- Matthew Yglesias criticizes conservative readings of the Commerce clause. More specifically, he puzzles over why conservatives would think their position is so self-evident. He hits a lot of the points that I often make with respect to the enumerated powers of Congress, but I would differ from him somewhat. I would agree that you have have to do some pretty exhausting mental gymnastics to come out with anything but a broad reading of (1.) the General Welfare clause (the first power granted to Congress), and (2.) the necessary and proper clause. Both of these are deliberately phrased in just about the broadest, most discretionary language you could come up with - the idea that they should be construed narrowly is hard to defend, particularly because they made liberal use of these powers in the early republic, in Congresses and during administrations lead by the founders themselves. However, I would depart from Yglesias on the Commerce clause, and I do agree that the default on this one should be a narrower reading. There's no reason it needs to be impotent, but I think the language of the Constitution makes fairly clear that it is only commerce that has substantial ramifications across states - commerce that would need to be made "regular" - that they have authority over.
- Evan has an interesting post up on how he views working on seemingly irrelevant, antiquarian problems in theology. I liked this insight the best:
"Narratives are things that you live into and out of- they provide conventionsHistory of thought and history in general is always important and illuminating - it shows us how we got where we are. If we're lucky, we can learn lessons from history, but that's not always necessary.
for thought. They are the huge mass under the tip of the iceberg. There is no
urgency to exposing the details of a narrative; no apologetic goals are going to
be directly achieved by it. But the formative effect of forgettable events and
unimportant details is what colors our perception of the world with which we
engage, and in this sense the useless antiquarianisms are essential to the "real
work" of constructive discourse."
- ThinkMarkets has a great post on the economics of the Twilight series. This also seems like it might be a decent explanation for some wage stickiness, although I'd have to think about it a little more.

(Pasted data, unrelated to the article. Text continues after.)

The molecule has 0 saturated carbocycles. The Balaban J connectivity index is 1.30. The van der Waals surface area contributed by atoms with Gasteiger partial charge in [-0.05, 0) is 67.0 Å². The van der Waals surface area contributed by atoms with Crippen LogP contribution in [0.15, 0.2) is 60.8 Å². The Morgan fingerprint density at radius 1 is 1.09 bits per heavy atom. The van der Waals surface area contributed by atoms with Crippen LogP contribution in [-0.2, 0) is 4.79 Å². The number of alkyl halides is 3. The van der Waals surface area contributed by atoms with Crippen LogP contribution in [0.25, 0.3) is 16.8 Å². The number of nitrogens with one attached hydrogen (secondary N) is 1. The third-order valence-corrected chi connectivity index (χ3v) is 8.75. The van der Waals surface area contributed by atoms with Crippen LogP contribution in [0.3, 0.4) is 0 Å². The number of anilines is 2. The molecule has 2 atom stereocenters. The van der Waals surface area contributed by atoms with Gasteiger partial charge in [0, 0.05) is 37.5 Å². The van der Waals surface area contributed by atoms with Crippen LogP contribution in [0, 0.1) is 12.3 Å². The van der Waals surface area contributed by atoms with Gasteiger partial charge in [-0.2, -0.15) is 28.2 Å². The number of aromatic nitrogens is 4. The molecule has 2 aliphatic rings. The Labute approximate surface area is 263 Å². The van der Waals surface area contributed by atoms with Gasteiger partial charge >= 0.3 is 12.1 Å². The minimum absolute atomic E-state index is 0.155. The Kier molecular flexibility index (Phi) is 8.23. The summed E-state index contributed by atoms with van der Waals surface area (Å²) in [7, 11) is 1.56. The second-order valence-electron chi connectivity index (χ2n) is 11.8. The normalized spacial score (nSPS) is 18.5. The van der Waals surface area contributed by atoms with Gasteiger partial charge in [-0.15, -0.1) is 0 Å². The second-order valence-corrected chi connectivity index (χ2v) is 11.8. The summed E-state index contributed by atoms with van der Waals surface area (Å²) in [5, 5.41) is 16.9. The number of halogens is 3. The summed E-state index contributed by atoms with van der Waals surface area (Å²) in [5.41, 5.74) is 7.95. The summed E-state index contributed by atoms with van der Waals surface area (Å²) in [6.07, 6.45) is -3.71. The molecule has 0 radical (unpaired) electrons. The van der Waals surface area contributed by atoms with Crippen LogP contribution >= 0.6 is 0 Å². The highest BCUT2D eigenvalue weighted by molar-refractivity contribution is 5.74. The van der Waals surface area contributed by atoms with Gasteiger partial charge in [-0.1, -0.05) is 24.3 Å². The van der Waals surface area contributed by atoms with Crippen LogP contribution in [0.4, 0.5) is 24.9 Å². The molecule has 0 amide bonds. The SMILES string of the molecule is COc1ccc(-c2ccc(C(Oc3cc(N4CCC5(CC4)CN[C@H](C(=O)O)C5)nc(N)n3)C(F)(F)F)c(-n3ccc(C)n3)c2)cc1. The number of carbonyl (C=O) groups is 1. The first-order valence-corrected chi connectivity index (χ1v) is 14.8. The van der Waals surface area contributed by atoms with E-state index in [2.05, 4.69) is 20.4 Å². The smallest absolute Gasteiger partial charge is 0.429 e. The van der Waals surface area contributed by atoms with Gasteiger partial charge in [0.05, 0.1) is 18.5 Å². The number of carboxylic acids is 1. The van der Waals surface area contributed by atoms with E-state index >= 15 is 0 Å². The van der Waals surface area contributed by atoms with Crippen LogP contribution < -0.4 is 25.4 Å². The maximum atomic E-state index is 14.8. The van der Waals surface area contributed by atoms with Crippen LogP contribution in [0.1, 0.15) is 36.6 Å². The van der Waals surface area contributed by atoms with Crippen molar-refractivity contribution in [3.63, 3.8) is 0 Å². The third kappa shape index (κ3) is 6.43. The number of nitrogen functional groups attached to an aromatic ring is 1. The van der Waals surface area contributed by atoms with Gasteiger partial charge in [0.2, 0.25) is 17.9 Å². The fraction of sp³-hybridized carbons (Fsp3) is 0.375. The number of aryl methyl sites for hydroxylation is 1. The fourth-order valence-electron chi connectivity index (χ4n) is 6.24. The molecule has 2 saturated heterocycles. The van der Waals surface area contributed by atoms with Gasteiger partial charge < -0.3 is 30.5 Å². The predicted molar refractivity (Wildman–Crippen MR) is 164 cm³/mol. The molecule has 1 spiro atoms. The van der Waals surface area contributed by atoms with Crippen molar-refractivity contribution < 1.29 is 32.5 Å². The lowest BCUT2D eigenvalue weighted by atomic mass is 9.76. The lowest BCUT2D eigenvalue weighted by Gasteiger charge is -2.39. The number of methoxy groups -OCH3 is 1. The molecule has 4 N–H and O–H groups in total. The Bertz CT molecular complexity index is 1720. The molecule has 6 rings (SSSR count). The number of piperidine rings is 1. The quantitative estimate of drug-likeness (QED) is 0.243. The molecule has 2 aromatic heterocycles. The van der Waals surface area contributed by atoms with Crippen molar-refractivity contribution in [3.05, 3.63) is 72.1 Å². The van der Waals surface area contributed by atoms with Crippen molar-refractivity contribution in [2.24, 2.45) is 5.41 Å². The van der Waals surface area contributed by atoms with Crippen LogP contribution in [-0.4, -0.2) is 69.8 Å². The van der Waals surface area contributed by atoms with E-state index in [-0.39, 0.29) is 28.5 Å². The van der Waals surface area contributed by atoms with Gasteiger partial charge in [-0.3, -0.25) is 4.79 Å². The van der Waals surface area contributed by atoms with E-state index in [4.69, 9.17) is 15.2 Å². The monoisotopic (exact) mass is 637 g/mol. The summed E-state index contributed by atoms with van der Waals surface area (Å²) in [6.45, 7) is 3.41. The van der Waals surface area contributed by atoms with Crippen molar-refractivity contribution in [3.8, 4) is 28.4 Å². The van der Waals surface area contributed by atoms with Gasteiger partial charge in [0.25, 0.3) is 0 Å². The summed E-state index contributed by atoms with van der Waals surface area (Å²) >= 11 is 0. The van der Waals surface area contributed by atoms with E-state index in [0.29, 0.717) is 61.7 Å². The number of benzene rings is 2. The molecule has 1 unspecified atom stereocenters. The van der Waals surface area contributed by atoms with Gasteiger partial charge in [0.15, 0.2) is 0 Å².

- The Committee for a Responsible Federal Budget has a budget simulator online (HT - Cobb Dug Less). It's a neat exercise. As usual, I have to over-analyze. First, let me say that I stabilized the debt at 60% of GDP by 2024. But that was my first concern - why are we stabilizing the debt at this level? I suppose you have to pick something to make this a game. I reversed some, but not all of the tax cuts (reversed all of the high-income cuts and half of the rest). I did a lot of adjustments to Social Security and Medicare, but didn't really change the health reform too much (the changes I would have made weren't an option except for an all out repeal choice). I chose the VAT which helped me score a lot - you could tell they were pushing that. One question I had was whether your choices affected the denominator (GDP) as well as the debt. After all, I made a lot of my choices precisely because I thought they would improve GDP - a few of the tax cuts and credits, my choices on the stimulus, etc.. I'm not sure if I got "credit" for that or not.
- Sam at Lector et Auditor on the importance of conversation in a liberal education. I think it's a good point. I've realized that I'm not nearly as good expressing myself speaking as I am writing. I think this is probably fairly common, but when you spend so much of your time writing, it can be shocking to get up to speak or present and have such a struggle.